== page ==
Objective: To determine whether severe acute respiratory syndrome coronavirus 2 (SARS-CoV-2) is present in the vaginal secretions of both reproductive-aged and postmenopausal women during acute SARS-CoV-2 infection.
Design: Prospective study.
Setting: A single tertiary, university-affiliated medical centre in Israel. Time period, 1 June 2020 through to 31 July 2020.
Population: Women who were hospitalised in a single tertiary medical centre, who were diagnosed with acute SARS-CoV-2 infection by a nasopharyngeal RT-PCR test.
Methods: Women were diagnosed with acute SARS-CoV-2 infection by a nasopharyngeal RT-PCR test. Vaginal RT-PCR swabs were obtained from all study participants after a proper cleansing of the perineum.
Main outcome measures: Detection of SARS-CoV-2 in vaginal RT-PCR swabs.
Results: Vaginal and nasopharyngeal swabs were obtained from 35 women, aged 21-93 years. Twenty-one women (60%) were in their reproductive years, of whom, five were in their third trimester of pregnancy. Most of the participants (57%) were healthy without any underlying medical conditions. Of the 35 patients sampled, 2 (5.7%) had a positive vaginal RT-PCR for SARS-CoV-2, one was premenopausal and the other was a postmenopausal woman. Both women had mild disease.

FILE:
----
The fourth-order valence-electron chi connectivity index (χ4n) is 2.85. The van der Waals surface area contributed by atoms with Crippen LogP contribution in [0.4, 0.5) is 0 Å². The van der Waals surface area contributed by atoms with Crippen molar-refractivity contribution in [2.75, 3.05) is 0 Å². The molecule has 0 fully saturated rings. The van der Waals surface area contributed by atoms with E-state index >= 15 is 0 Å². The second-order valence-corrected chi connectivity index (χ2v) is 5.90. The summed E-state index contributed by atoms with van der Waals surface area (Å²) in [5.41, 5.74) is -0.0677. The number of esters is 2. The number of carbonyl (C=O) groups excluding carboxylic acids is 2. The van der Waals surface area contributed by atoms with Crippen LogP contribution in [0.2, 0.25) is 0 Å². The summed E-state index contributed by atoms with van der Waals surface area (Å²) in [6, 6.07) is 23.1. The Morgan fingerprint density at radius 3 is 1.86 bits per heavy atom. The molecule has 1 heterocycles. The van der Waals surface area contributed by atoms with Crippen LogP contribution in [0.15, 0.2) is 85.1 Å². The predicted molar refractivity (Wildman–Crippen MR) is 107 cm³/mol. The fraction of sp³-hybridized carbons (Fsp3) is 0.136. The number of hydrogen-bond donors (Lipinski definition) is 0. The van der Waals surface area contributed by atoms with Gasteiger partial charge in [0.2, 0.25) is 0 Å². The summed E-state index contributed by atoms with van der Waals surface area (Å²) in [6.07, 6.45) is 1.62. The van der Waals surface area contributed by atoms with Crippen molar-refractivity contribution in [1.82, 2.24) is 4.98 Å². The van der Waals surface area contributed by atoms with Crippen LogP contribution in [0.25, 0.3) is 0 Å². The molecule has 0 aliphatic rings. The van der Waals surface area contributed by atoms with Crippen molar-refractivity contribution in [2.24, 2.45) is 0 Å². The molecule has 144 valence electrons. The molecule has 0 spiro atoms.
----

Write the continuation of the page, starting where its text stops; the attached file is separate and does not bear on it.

Conclusion: Our findings contradict most previous reports, which did not detect the presence of viral colonisation in the vagina. Although passage through the birth canal exposes neonates to the vaginal polymicrobial flora, an acquisition of pathogens does not necessarily mandate neonatal infection or clinical disease. Nevertheless, when delivering the infant of a woman with acute SARS-CoV-2 infection, a clinician should consider the possibility of vaginal colonisation, even if it is uncommon.
Tweetable abstract: When delivering the infant of a woman with acute SARS-CoV-2 infection, a clinician should consider the possibility of vaginal colonisation.
Keywords: Severe acute respiratory syndrome coronavirus 2; vaginal secretion.
© 2020 John Wiley & Sons Ltd.